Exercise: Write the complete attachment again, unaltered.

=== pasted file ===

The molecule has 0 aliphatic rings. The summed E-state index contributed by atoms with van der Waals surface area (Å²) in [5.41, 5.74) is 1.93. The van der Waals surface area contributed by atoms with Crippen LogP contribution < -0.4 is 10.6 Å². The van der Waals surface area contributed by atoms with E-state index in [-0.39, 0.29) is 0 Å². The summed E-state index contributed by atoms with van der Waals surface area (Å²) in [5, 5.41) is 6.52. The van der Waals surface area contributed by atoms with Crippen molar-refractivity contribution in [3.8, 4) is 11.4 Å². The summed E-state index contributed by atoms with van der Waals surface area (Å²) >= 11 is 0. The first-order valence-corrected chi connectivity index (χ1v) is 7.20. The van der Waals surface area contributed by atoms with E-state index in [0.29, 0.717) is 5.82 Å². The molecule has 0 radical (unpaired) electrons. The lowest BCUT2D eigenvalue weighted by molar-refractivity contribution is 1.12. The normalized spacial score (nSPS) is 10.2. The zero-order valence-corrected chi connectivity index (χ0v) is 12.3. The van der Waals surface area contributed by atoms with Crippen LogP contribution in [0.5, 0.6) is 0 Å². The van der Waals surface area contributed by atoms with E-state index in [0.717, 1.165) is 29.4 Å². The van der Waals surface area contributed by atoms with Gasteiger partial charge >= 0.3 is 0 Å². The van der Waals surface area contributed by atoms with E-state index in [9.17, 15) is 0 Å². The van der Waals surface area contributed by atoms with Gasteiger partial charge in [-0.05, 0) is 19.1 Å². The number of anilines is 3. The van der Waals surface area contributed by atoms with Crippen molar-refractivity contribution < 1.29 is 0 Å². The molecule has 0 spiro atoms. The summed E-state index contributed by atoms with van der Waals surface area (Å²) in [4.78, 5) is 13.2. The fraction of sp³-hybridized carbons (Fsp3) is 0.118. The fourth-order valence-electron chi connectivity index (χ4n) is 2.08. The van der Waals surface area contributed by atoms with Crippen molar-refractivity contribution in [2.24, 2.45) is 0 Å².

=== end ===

The molecule has 0 aliphatic rings. The summed E-state index contributed by atoms with van der Waals surface area (Å²) in [5.41, 5.74) is 1.93. The van der Waals surface area contributed by atoms with Crippen LogP contribution < -0.4 is 10.6 Å². The van der Waals surface area contributed by atoms with E-state index in [-0.39, 0.29) is 0 Å². The summed E-state index contributed by atoms with van der Waals surface area (Å²) in [5, 5.41) is 6.52. The van der Waals surface area contributed by atoms with Crippen molar-refractivity contribution in [3.8, 4) is 11.4 Å². The summed E-state index contributed by atoms with van der Waals surface area (Å²) >= 11 is 0. The first-order valence-corrected chi connectivity index (χ1v) is 7.20. The van der Waals surface area contributed by atoms with E-state index in [0.29, 0.717) is 5.82 Å². The molecule has 0 radical (unpaired) electrons. The lowest BCUT2D eigenvalue weighted by molar-refractivity contribution is 1.12. The normalized spacial score (nSPS) is 10.2. The zero-order valence-corrected chi connectivity index (χ0v) is 12.3. The van der Waals surface area contributed by atoms with Crippen LogP contribution in [0.5, 0.6) is 0 Å². The van der Waals surface area contributed by atoms with E-state index in [0.717, 1.165) is 29.4 Å². The van der Waals surface area contributed by atoms with Gasteiger partial charge >= 0.3 is 0 Å². The van der Waals surface area contributed by atoms with E-state index in [9.17, 15) is 0 Å². The van der Waals surface area contributed by atoms with Gasteiger partial charge in [-0.05, 0) is 19.1 Å². The number of anilines is 3. The van der Waals surface area contributed by atoms with Crippen molar-refractivity contribution < 1.29 is 0 Å². The molecule has 0 spiro atoms. The summed E-state index contributed by atoms with van der Waals surface area (Å²) in [4.78, 5) is 13.2. The fraction of sp³-hybridized carbons (Fsp3) is 0.118. The fourth-order valence-electron chi connectivity index (χ4n) is 2.08. The van der Waals surface area contributed by atoms with Crippen molar-refractivity contribution in [2.24, 2.45) is 0 Å².